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In order to use this methodology
our tomography problem has to be set up in a similar
fashion to that of fitting goals (3).
This isn't necessarily straight forward.
Our first problem is that
tomography is a non-linear process.
The standard approach in ray-based tomography
is to linearize around an initial slowness
model . Our linearized
tomography operator is formed by
rays traced through the background slowness.
We then write a linear relation between
the change in slowness and the change
in travel-time .
When doing migration velocity analysis
in the depth domain, we are not dealing
with travel-times but instead move-out
as a function of some parameter (offset
or azimuth) Stork (1992). Biondi and Symes (2003)
showed how for angle domain migration there
is a link between travel-time error *dt*,
local dip , the local slowness *s*
depth of the reflection *z*, the reflection angle ,and scaling of the background slowness model.
This relation can be written in terms of an operator which maps from to and whose elements are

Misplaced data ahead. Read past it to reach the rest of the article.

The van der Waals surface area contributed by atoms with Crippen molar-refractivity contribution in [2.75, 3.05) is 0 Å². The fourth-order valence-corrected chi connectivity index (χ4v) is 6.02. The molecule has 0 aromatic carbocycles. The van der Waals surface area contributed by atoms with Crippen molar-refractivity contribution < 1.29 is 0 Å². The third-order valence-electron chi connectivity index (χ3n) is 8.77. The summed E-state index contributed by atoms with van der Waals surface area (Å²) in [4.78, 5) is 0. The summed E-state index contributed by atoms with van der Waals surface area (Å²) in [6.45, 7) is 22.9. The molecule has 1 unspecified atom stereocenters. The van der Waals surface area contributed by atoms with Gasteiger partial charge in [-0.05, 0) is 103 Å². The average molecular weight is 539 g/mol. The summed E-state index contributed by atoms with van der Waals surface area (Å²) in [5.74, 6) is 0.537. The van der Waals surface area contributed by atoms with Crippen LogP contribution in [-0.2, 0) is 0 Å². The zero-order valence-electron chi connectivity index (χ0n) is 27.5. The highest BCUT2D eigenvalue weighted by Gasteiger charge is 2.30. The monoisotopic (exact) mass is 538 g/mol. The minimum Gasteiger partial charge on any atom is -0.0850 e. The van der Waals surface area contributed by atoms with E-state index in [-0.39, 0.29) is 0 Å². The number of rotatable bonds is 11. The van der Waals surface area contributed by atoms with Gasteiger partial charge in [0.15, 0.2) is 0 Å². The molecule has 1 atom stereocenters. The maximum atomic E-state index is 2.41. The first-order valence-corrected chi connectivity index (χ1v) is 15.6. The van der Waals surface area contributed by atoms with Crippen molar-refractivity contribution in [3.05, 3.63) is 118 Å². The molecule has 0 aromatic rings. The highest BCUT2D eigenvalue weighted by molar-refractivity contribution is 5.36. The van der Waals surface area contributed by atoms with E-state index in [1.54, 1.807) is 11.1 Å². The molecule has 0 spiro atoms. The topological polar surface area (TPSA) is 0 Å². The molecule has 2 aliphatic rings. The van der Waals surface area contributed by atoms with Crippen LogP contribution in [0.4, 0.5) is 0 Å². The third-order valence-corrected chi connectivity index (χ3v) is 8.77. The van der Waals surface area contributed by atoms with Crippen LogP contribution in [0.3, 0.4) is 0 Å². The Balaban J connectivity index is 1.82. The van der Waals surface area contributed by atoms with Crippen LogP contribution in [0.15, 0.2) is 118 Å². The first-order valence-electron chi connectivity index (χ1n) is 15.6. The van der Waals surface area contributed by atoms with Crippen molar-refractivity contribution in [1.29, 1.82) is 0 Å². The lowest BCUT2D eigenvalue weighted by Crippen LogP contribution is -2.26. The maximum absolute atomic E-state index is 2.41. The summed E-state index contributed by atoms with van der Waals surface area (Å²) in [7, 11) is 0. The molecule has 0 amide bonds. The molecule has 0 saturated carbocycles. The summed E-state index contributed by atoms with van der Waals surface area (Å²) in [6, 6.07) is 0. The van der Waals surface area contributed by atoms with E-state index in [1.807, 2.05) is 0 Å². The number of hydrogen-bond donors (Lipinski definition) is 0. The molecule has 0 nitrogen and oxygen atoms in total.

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(4) |

For our regularization operator we can use a steering filter
Clapp et al. (1997); Clapp (2001a) oriented along reflector dips. Our
basic linearized fitting goals become
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(5) |

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The added term in our regularization fitting goal is due to the fact that we want to smooth *slowness* not *change
in slowness*. Clapp (2003a) and () showed
that adding noise to produced velocity models
with what looked like thin layers that had little effect on
image kinematics but noticeable effects on amplitudes.
We run into problems when we want to explore
the effect of adding noise to .Our values, and therefore our data
fitting error exist in some irregular space (potentially
consistent angle sampling, but irregular
in space).
This makes making an effective noise covariance
operator difficult.

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Stanford Exploration Project

10/23/2004